7 AUG 2018

HOW THESE 4 MISTAKES CAN VOID A BUSINESS CONTRACT

According to a World Bank program that measures business regulations indicators, Malaysia is ranked third after China and South Korea for enforcing business contracts in Asia. This means that if a contract is sound, it is legitimate and enforceable in the courts.

Does that mean that contracts are never voided in Malaysia? Certainly not. Just because an agreement is written on paper and signed, does not ensure that it will not be a void contract. Business owners need to be aware on how to avoid being party to a void contract, or from making a proper and enforceable legal document voidable.

By avoiding common mistakes and consulting legal specialists, Malaysian entrepreneurs can be sure their paperwork is valid. Here are 4 common issues that can void a business contract.

1. The Contract is Against the Law

If a business contract contains stipulations that are illegal, it is sure to be a void contract and will never hold up in court. This kind of agreement is invalid from the start. For example, any agreement involving gambling in a country where wagering is illegal is void and will never be enforceable.

Remember that the opposite is not always true; just because an agreement is void does not mean it is illegal. There is no legal consequence to a void contract because it is invalid. On the other hand, agreements containing illegal details can have real consequences. Both parties can face legal repercussions.

This requires contract negotiators to have a decent handle on the law that governs their industry as well as general legalities in their country.

2. The Contract Restricts Protected Rights

The second reason that an agreement can result in a void contract is if the parties have agreed to activity that restricts protected rights.

Rights to marriage, rights to trade and civil rights are all examples of things that cannot be curtailed by private agreements and if attempted, results in a void contract.

3. One Party Wasn’t Legally Able to Enter Into a Contract

If one or both parties on the contract are not legally capable of entering into that contract, it results in a void contract. For example if one party is a minor or if one party is not legally allowed to conduct business.

In Yeep Mooi v Chu Chin Chua & Ors, a Malaysian court case from 1981, one party (A) deposited monies with another party (B) who was carrying on a money-lending business. It turns out that the latter was not registered as a public company nor possessed the license to borrow money. This meant that the transaction was illegal, void and unenforceable under Section 3 of the Borrowing Companies Act 1969 (“the Act”).

Even though A had deposited her monies in good faith, she was unaware that the contract was not recognised in the eyes of law. Upon B’s death, she filed a law suit against the estate when her demand of refund was refused; to her surprise, from B’s statement of defence, it was only then she found out that the transaction was void and thus unenforceable for the reason stated.

As illustrated, a void contract as such can result in many complications, because the party incurring loss may have to fork some money out to seek compensation or a refund; it also causes delay as lawsuits can be time-consuming. For entrepreneurs such scenarios are best avoided, especially where funds are limited and time is key.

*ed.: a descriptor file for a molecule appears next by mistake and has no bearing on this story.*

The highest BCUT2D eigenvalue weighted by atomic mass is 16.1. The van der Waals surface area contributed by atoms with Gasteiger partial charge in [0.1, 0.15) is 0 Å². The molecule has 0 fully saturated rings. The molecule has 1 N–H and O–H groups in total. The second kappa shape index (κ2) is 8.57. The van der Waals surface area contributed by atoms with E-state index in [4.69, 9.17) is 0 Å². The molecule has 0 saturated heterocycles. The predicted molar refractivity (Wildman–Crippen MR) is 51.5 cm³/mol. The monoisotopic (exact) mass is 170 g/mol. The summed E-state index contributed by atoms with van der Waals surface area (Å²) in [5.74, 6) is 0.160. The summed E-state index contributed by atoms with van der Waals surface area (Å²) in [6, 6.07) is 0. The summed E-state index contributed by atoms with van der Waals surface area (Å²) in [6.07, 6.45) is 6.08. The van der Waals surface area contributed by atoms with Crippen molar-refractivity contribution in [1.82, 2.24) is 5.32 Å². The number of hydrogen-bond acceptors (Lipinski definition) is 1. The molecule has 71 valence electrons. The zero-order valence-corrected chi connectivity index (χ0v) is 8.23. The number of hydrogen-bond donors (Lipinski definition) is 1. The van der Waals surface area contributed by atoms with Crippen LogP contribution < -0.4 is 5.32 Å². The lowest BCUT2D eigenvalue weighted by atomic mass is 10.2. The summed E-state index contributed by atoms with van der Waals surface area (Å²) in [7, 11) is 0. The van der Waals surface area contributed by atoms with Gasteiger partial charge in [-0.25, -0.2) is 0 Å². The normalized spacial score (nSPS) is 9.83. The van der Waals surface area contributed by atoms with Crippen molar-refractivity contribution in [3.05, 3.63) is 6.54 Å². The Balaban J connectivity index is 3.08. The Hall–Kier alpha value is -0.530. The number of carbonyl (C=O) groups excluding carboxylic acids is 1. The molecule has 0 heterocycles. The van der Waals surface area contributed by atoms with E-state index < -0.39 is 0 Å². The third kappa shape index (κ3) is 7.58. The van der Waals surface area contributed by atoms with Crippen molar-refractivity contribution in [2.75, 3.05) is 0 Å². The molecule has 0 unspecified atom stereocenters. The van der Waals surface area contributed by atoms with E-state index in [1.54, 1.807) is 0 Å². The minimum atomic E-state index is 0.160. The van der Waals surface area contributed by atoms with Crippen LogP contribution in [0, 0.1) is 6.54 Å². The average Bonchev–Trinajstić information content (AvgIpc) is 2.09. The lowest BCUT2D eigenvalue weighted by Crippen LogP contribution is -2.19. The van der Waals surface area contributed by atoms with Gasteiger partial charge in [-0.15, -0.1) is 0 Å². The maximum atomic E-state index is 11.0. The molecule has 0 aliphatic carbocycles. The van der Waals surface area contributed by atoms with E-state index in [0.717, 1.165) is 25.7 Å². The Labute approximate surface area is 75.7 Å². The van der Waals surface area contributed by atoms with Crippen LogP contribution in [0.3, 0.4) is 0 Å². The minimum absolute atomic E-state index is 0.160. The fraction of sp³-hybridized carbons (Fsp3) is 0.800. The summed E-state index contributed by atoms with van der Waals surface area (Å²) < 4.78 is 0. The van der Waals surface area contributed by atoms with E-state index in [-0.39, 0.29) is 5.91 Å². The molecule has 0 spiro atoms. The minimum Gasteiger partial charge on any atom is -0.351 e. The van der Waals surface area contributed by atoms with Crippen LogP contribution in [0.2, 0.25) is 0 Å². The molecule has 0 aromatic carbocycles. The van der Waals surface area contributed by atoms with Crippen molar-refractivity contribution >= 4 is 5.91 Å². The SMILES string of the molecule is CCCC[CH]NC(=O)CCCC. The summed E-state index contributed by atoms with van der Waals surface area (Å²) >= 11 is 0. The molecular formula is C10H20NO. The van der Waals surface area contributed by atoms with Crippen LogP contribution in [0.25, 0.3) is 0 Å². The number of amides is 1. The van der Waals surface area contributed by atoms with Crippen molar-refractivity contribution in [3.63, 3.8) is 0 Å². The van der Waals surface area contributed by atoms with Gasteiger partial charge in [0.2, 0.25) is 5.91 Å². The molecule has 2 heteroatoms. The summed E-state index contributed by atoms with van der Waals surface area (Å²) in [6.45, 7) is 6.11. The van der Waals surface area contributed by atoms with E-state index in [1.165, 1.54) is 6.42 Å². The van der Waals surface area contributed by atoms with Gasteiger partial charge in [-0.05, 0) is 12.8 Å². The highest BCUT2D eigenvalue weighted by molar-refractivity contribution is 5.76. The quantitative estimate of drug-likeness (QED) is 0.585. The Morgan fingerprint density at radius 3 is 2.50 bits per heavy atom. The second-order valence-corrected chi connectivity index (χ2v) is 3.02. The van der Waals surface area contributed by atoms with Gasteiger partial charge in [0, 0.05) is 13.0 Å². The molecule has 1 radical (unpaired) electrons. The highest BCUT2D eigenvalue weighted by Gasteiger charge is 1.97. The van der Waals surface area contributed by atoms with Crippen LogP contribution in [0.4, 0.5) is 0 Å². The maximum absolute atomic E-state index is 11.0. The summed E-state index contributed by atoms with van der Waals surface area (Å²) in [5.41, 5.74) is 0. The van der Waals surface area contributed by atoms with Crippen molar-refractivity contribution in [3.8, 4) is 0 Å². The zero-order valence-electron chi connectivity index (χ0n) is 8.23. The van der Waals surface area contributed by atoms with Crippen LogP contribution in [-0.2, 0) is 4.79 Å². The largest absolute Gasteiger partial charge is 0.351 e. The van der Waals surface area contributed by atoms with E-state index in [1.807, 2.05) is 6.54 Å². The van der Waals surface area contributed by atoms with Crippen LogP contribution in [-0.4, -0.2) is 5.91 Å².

4. The Contract Involves Fraud or Deceit

A void contract means that some stipulation therein or some aspect of the parties in the contract invalidates the contract from the outset.

A voidable contract means that the contract began as a proper and enforceable legal document but new activity or new information available after the contract was enacted is grounds for dissolution.

Legal contracts that involve fraud and deception are examples of voidable contracts. When evidence of deceit is presented in a court of law, the court can rule and allow one party to dissolve the contract. The term voidable contract refers to having an aspect sufficient enough to dissolve the contract if presented in court.

Do I Need a Lawyer?

Not everyone needs a lawyer to write a contract. With proper research, a small business owner can be an expert on their industry. Still, seeking legal advice is never a bad idea. For business owners with a limited budget however, there are options besides paying a retainer for an expensive business lawyer.

With ShakeUp!, business owners can start drafting business contracts easily through ShakeUp!’s DIY legal document service.

Browse ShakeUp!’s business document library to have a look at the available legal document templates.

Legal documents created can be submitted for a legal document review* which is provided on a limited engagement basis by legal professionals and subscribers can call for assistance when they have any queries or questions through a dedicated legal helpline* service.

If your company falls into the small-medium size category, there are convenient low-cost legal options for any budget.

Don’t fear voided or voidable contracts. By sidestepping common mistakes and pursuing a bit of legal guidance, entrepreneurs can be confident their business contracts are executed legally and will hold up in court.

Learn more about contracts and low-cost legal document services at ShakeUp!

Start creating legal documents for your business by signing up to a Free Trial today!

* Legal document review and legal helpline are only available on selected plans.

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